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Wednesday, August 12, 2009


EDINBURGH, SCOTLAND - APRIL 23:  In this photo...Image by Getty Images via Daylife

If you have not seen it Time has a great series on eating, diet etc. titles The Way We Eat.

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Tuesday, August 11, 2009

Biking & Bones

Recent studies, discussed in a NYTimes blog have found that cycling is a risk factor for low bone density or osteopenia. This finding is actually not unexpected. Bone mass is in part determined by the amount of load / force applied to the bone. Thus, as noted in the blog runners, weight lifters and triathletes have higher bone mass than cyclists (keep in mind that triathletes do a significant amount of running too).
These findings stress the importance of weight bearing exercise and especially for females. Swimming and cycling while both great exercises do not put adequate stress on bone to stimulate bone deposition thus predisposing the swimmer and cyclist to osteopenia and osteoporosis.

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Vaccines: "Wading through the Confusion"

I was invited last year to participate in a webcast about vaccinations. This was conducted by the California Department of Public Health. They invited me because they had searched the web and found an article that I did with Randy Ferrance, DC, MD on vaccinations for Dynamic Chiropractic in February of 2005: What's Good for the Goose Is ... Ethics and Vaccinations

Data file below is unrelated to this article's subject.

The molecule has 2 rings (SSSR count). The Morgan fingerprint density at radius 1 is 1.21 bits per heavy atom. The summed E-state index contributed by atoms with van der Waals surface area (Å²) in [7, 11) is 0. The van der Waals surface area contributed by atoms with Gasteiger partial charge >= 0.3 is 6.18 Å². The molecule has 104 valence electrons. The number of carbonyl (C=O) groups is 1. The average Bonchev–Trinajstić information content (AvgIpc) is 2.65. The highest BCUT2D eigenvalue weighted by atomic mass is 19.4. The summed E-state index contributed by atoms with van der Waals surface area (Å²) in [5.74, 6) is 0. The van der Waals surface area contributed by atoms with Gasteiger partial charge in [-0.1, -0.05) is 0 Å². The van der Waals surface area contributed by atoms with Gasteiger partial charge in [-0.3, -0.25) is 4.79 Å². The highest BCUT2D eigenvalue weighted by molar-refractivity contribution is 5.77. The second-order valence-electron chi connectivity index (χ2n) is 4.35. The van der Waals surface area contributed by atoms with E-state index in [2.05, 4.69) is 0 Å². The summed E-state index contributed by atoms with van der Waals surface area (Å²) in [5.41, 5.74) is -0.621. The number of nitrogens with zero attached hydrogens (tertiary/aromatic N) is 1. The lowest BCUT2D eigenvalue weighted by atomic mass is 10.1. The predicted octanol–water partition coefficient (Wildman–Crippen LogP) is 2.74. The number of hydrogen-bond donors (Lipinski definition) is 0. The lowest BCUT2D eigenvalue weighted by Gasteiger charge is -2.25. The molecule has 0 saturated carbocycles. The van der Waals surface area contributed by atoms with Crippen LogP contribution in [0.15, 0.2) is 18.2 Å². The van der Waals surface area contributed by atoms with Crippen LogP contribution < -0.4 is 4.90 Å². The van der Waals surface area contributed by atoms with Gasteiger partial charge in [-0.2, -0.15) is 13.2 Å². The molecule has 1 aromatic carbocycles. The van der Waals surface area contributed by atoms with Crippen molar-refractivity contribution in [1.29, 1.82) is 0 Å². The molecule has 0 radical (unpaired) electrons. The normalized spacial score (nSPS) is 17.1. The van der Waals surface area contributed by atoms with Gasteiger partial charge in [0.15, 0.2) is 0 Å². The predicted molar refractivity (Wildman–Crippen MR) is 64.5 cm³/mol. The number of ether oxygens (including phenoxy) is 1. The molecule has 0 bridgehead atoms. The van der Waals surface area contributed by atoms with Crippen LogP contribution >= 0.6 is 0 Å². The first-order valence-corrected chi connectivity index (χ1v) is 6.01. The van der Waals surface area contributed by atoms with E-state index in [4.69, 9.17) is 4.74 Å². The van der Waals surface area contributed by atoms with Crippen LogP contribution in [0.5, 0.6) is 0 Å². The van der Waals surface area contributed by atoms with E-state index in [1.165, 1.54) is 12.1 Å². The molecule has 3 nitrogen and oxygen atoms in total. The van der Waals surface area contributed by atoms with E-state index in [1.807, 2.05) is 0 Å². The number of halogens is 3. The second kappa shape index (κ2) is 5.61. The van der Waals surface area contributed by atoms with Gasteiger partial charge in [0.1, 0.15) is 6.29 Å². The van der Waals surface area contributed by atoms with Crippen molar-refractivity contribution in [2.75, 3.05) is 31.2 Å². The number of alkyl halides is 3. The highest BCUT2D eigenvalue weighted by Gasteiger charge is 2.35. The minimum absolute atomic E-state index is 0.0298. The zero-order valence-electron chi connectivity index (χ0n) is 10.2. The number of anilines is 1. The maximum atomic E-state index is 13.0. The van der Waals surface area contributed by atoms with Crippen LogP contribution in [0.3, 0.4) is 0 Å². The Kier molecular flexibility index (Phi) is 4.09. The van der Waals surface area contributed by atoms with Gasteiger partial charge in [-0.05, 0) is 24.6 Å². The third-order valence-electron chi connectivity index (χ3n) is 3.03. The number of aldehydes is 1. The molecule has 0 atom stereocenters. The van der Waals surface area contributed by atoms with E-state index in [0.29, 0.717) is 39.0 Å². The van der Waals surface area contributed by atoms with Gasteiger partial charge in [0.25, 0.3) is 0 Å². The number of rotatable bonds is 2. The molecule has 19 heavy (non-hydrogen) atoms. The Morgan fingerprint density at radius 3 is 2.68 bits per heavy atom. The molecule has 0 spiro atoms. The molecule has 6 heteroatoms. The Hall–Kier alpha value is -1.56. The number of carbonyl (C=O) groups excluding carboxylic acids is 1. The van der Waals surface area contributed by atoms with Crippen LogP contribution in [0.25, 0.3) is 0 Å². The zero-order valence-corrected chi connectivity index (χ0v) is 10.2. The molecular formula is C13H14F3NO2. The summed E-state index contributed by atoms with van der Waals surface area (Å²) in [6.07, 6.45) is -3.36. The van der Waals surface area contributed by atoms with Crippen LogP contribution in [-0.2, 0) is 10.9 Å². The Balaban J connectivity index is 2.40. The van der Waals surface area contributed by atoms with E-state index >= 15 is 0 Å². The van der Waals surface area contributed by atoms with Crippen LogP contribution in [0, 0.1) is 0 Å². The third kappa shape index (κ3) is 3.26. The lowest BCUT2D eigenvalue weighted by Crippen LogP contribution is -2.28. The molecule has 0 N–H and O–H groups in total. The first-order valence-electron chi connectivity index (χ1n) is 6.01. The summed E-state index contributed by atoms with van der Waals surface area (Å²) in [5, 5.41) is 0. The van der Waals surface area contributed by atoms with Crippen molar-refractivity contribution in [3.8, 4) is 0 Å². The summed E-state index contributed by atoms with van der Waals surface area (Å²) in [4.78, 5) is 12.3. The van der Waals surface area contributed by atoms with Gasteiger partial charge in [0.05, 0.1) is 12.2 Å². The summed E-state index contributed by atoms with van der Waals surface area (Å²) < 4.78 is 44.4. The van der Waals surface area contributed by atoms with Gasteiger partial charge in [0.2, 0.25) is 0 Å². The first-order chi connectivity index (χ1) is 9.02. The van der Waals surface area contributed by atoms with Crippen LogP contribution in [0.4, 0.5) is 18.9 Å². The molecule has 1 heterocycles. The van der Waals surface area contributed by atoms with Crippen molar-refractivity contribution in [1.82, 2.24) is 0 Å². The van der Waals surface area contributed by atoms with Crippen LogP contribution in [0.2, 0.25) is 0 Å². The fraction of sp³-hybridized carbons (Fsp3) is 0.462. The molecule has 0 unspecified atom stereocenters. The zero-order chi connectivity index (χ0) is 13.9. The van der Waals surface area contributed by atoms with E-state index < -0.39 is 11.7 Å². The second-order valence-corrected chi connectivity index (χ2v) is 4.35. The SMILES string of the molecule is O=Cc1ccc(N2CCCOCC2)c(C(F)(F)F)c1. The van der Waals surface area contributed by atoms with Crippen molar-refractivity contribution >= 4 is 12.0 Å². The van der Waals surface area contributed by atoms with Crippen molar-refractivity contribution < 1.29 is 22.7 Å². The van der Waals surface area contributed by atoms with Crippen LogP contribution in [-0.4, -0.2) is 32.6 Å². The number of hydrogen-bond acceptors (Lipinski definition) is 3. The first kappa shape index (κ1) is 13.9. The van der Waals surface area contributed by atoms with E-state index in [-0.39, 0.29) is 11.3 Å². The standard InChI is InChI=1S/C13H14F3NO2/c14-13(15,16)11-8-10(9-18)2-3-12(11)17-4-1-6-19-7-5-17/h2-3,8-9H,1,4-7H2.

Here is a link to the webcast on vaccinations. It is a 60 minute program. We taped about hours of material which were edited down to this.

I think the production team headed by Lars Ullberg (he's the on camera moderator) did a great editing job.

Other members of the panel were:
  • Ken Reibel is a journalist with a autistic son who blogs at Autism News Beat An evidence-based resource for journalists
  • Frankie Milley (and her husband Bob) lost their only child Ryan Wayne Milley, to Meningococcemia/Meningococcal Meningitis on June 22, 1998 - she started meningitis advocacy group for meningitis a vaccine-preventable disease called Meningitis Angels
  • Mark Sawyer, MD from the San Diego County Immunization Branch, and a pediatrics professor at the University of California, San Diego,
  • Rahul K. Parikh, MD is a physician and writer in the San Francisco Bay Area.
  • S. Michael Marcy, MD, UCLA Center for Vaccine Research
  • David G. Amaral, PhD is an autism researcher from the UC Davis MIND Institute
  • Kristine Sheedy, Ph.D., Associate Director for Communication Science, National Center for Immunization and Respiratory Diseases, CDC Atlanta, GA
  • Jamie Betters, a parent of small children
A few of the panelists have written papers on the topic of immunization which I think are very important. Citations below:
  • Gust D, Brown C, Sheedy K, Hibbs B, Weaver D, Nowak G. Immunization attitudes and beliefs among parents: beyond a dichotomous perspective. Am J Health Behav. 2005 Jan-Feb;29(1):81-92. pubmed record
  • Amaral DG, Schumann CM, Nordahl CW. Neuroanatomy of autism. Trends Neurosci. 2008 Mar;31(3):137-45. pubmed record
  • Thompson WW, Price C, Goodson B, Shay DK, Benson P, Hinrichsen VL, et al. Early thimerosal exposure and neuropsychological outcomes at 7 to 10 years. N Engl J Med. 2007 Sep 27;357(13):1281-92. Marcy SM is one of the et al pubmed record
  • Parikh RK. Fighting for the reputation of vaccines: lessons from American politics. Pediatrics. 2008 Mar;121(3):621-2. pubmed record
There are a lot of web sites that present theories or vitriol regarding vaccinations. The link to the video also links to other valuable web sites on vaccinations.


Thursday, August 6, 2009

What does it take to put an ugly fact through the heart of a beautiful hypothesis?